It was just under an hour to Bantaey Srei; a small gorgeously carved temple. I know it’s another temple, but it is quite different. For one, it’s carved from pinkish orange volcanic rock. It’s also very petite; you don’t go into it. Of course the giant Korean tourist bus arrived around our time, but we were able to ditch them a bit by wandering the “tour route” in reverse and taking our own explorations off the track.
The kids mostly enjoyed the small passageways around the external wall which was just as well because they were devoid if other people. Bryan and I tried to get them to see the intricate carvings but the novelty was lost on them…We appreciated it though!
Outside the temple was a small stand setup with a landlines victim band. It’s made up of injured people who play traditional instruments for donation. Avi really liked this; he sat patiently and listened to many songs. He was curious about blindness and missing limbs, but mostly just liked the music.
We also had a snack break before walking along a circuit trail around the adjacent wetland. It was very scenic with water buffalo and white cranes. Plus, the sun broke the morning clouds away and we warmed up.
From Bantaey Srei it was another 30 minutes or so in the tuk to Kbal Spean. This is not a temple. It’s a trail to a creekbed covered with carvings…. Male phallic carvings emerging from the river – so mostly it’s like a bunch of circles. Tips if you will. And also some people.
The hike was fine. We were in flip flops and the kids ran around. I have one child who is quite adept at being physical in that way – good balance and finesse hiking on a trail. She finds all kinds of fun hanging on vines and swinging like a monkey. I have another child whose skills lie elsewhere. Avi fell about 8 times with two big biffs with some blood leakage; one requiring a band aide and a piggy back ride. We discovered much too late that he was better without any shoes.
At the waterfall we all took off sandals to enjoy the cool water. It was pretty and jungley. Nearby were some caves as well. As usual, the walk back took half the time with barefoot kids nearly running down hill.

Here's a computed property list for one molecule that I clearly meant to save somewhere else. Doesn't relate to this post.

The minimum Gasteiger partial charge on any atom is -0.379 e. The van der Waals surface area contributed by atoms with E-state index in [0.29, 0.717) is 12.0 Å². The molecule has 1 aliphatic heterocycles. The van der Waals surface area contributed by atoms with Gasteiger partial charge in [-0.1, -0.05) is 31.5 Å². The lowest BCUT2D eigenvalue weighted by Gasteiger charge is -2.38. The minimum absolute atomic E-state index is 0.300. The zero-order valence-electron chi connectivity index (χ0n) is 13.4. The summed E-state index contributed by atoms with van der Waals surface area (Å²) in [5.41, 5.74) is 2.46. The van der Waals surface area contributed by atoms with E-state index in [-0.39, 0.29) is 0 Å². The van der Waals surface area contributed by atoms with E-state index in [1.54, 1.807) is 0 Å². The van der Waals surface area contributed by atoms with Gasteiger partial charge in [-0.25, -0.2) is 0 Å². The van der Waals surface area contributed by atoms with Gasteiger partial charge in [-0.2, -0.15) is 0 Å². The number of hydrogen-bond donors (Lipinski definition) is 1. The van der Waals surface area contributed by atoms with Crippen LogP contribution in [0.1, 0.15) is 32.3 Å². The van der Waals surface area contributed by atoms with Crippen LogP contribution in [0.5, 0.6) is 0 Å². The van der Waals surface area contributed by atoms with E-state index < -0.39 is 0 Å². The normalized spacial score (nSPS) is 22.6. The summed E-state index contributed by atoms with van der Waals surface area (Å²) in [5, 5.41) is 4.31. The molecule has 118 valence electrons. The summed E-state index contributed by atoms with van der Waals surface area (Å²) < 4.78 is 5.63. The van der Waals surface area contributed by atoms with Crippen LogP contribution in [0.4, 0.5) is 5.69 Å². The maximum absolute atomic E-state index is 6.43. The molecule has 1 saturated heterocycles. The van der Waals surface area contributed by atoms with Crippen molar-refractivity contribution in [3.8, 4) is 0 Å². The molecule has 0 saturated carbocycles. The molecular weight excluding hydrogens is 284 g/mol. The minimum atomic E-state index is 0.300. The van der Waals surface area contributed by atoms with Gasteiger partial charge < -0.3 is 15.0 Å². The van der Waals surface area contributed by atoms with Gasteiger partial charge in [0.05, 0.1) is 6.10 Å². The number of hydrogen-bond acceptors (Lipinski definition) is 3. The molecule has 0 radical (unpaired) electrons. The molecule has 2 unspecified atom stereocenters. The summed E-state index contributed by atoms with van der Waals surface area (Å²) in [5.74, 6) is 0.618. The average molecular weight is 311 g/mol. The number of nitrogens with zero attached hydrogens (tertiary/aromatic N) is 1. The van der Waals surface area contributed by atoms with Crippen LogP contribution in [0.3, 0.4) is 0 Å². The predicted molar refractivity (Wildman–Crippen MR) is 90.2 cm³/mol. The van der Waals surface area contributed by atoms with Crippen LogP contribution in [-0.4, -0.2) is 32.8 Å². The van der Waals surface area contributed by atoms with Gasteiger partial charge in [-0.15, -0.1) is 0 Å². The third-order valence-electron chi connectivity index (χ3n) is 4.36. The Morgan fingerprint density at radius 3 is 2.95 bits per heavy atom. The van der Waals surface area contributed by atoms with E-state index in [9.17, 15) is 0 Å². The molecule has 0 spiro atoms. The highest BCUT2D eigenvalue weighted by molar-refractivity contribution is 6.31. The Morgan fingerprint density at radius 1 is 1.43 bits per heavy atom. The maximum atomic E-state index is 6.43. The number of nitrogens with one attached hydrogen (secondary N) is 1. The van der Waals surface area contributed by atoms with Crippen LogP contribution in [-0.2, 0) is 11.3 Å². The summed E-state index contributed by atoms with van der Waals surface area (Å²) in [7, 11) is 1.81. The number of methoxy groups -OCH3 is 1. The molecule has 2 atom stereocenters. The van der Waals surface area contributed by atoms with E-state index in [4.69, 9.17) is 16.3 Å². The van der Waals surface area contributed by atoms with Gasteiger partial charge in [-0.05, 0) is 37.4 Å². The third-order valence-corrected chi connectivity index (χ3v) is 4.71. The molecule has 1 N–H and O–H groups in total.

We got lunch at the open wooden food stalls at the trailhead. Both tired kids took some relax time in the hammocks while we waited, and then fell asleep in the tuk tuk on our return trip.
Our final stop for the day was the Landmine Museum. It was quite informational… Lots of reading that we thankfully didn’t need because an American military veteran guide worked there and took us around. It was sad but interesting to really learn the military history here and see how much of a problem the landmines still are. The place is also a boarding school for local kids who are victims… national numbers are down from 4000 a year to 100 a year, thankfully, so they now also open their doors to kids with physical deformities. Anyway, their main purpose is educating local kids and actual landmine finding and disarming. Avi slept on Bryan for the tour and woke in time to look at their fake minefield; a fenced area full of dangers to spot. Zoe found the place somber; she was interested especially in the prosthetics.
The ride back to the hotel was pleasant – back through a few stilt house villages full of kids and dogs and cows, people cooking outside, and even a dog lounging in a hammock.
Pool time at the hotel, followed by a warm bath, and some welcomed down time (read: we let them watch TV).
For our evening entertainment we went to a place called The Temple that has free cultural dance shows (as long as you are there for dinner). It was nice – the food pricier then on the street but fancy and includes the show with girls dressed as golden apsaras, a peacock dance and fishing dance plus others. Quite enjoyable. Plus, there was even a kitty under our table; I shared a few bits of my fish, but Bryan wouldn’t let me share my empty banana lea bowl.
The restaurant is on Pub street, and as the name implies, it was hopping by the time we were done at 9:30. Bedtime for us while the downtown turns into a big party. It’s way more wild and party-focused than when I visited before.